(This article originally appeared in L.A. Air Force Base Space Based Infrared System (SBIRS) Quarterly newsletter.)
Written by Captain Levi Severson, SBIRS CTF & Air Force Marathon Team Captain
Most individuals in the Air Force recognize the importance of fitness to our mission, especially given our deployment tempo. What you may not know is running has risen to the #2 cause of recreational injury in the USAF (2010).
In addition, the Fitness Assessment (FA) failure rate is above 10% on average, and as high as 28% at some bases. The overall cost of injury and FA failure is high when medical, physical therapy and administrative time, are factored in.
These problems led to creation of the USAF Efficient Running Working Group (ERWG) last year. Thanks to the initiative of several doctors and other running-industry leaders, the knowledge gleaned from the natural-running movement will hopefully make its way to Airmen everywhere via Health and Wellness Centers and make running more fun for all.
The ERWG has yet to be approved for implementation, but the intent is to provide education on form, online support, year-round training programs, teaching strategies, instruction on interpreting video gait analysis, certification of instructors, and education for medical staff. Due to my involvement with AF Sports and experience with teaching natural running form, I have recently been more involved with the ERWG and wanted to share some of the concepts with more Airmen.
The Relationship Between Form, Footwear and Injury
You can reduce your chance of injury by relearning the biomechanics you had as a child. I doubt the children in our lives put much thought into how they run since it is more natural to them. However, after years of running in shoes with an elevated heel and being coached to run with a heel strike, adults find it challenging to relean “natural” form.
Starting in the late 1970s, running shoes began featuring increasingly cushioned heels, which creates a six to 14% ramp angle. This angle tilts your posture forward and puts you off balance. This instability increases unnatural forces on the knees, hips and back.
What is Natural Running?
An AF Sports team member, Lt Col (Dr.) Mark Cucuzzella, describes the fundamentals of natural running on www.freedomsrun.org under the “training” tab. His critical points are:
- Land with bent knees with feet landing softly under your center of mass. Resist landing on your heel or taking overly long strides, which causes a loss of momentum. Run over the ground, not into it by visualizing riding a skateboard or Razor scooter. Ideal ground contact is with your foot under your center of mass.
- Touch down quickly with your foot in such a way that generates a “tap, tap, tap” sound, rather than “thud, thud, thud.” Keep your knees low and pick up your heels. A high knee lift is only for sprinters.
- Short strides and a quick cadence results in less vertical bounce. Like throwing a ball between two points, the ball travels higher if the points are farther separated. The ideal cadence is about 90 steps a minute. Build up gradually to this.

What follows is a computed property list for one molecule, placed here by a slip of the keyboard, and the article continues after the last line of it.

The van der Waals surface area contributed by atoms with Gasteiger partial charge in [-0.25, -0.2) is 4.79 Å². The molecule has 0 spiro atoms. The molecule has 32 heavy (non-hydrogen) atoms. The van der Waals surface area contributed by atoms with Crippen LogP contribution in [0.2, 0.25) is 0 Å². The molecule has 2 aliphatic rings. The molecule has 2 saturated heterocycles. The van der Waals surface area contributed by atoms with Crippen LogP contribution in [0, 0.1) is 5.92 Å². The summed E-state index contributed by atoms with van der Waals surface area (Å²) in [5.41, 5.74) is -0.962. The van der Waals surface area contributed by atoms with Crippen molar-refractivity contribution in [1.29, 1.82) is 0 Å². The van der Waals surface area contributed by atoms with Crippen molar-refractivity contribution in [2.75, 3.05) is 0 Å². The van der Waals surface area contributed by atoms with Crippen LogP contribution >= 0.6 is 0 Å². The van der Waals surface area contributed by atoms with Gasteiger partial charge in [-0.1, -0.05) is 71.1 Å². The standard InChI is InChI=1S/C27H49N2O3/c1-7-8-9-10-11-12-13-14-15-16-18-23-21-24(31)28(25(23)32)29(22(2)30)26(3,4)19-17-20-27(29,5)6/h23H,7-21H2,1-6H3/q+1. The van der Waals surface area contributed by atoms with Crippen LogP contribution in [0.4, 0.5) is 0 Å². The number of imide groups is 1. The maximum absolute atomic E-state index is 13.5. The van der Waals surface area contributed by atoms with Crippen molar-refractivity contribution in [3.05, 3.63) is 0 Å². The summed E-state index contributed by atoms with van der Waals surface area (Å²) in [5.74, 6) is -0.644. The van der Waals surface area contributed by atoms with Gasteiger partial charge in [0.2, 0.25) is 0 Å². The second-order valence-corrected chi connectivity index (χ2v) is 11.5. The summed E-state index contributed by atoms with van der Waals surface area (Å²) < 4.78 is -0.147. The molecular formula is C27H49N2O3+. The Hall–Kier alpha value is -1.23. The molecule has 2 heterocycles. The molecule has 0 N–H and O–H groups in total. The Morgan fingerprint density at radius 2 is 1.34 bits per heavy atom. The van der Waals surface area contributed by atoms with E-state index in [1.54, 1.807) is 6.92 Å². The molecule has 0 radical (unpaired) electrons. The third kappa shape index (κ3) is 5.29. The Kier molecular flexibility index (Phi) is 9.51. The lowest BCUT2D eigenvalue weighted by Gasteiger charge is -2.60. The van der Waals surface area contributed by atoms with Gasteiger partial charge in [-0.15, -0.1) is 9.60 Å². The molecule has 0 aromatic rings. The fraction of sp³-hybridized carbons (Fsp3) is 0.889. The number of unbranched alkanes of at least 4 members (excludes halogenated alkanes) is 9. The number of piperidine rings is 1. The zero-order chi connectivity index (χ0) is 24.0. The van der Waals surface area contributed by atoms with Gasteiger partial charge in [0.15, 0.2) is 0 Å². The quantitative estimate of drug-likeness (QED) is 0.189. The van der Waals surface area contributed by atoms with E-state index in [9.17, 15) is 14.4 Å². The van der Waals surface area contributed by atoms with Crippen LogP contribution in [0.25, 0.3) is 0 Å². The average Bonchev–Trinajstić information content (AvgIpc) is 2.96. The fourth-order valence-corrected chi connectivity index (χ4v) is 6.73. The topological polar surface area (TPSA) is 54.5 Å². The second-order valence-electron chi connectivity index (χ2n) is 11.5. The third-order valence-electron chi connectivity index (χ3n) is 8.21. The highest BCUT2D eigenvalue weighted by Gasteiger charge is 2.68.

- Focus on the core and prefect posture. If you can teach your core muscles to lift your legs as opposed to pushing off with the small muscles of the feet, you have discovered new power. Think “run tall” and straighten your spine. Connect the dots between your ear, shoulder, hip, and bony prominence of ankle. Initiate a slight forward lean from the ankles (not the waist). This harnesses some of the power of gravity.
- Practice running down a very gentle hill. When you allow yourself to relax and lean gently while maintaining good posture, and let your feet land under you to avoid braking- you are harnessing the power of gravity. This can be applied on the flats as well.
- Bend your elbows bent 90 degrees and don’t cross your hands in front of your body. Arms drive back, not forward. Relax your breathing and movements. Respiration occurs in the lower lung fields so learn belly breathing.
In addition to Lt Col Cucuzzella’s highlights above, there are a variety of programs out there to help teach the movements and make it easier to visualize. These programs include Chi-Running, Cady Stride Mechanics, Evolution Running, Radiant Running, and Pose Tech Training that can all be found online.
The Transition Process
I had a lot of success after picking up the book Chi Running by Danny Dreyer and over a period of 4 months, gradually applying the book’s principles. Eventually I was able to throw away my orthotics after 14 years of use and began wearing flat shoes (Newtons). Again, the transition to Newton shoes was a slow process where I started out wearing them one short run per week and eventually was wearing them every day after two months.
I often get asked about running shoes and typically make recommendations based on my experience and knowledge of various products. When choosing footwear, consider your running surface (dirt, trail, grass, cement, pavement, etc).
Generally speaking, if you are running on more manmade surfaces, a more protective shoe is preferred. For more detail on this topic, another great book covering the connection between form, footwear and training is Natural Running by Danny Abshire.
After a year and a half of improving my running form and wearing flatter running shoes, I improved my marathon time significantly and experience fewer injuries. my goal is for participants in the ERWG to find more enjoyment in running, the FA easier to pass, and your improved health.
As more the ERWG progresses, I will pass along updates. Good luck and happy training!
Special thanks to AF doctors Lt Col Mark Cucuzzella, Lt Col Dan Kuland, and Lt Col Antonio Eppolito for allowing me to reference their research and publications for this article.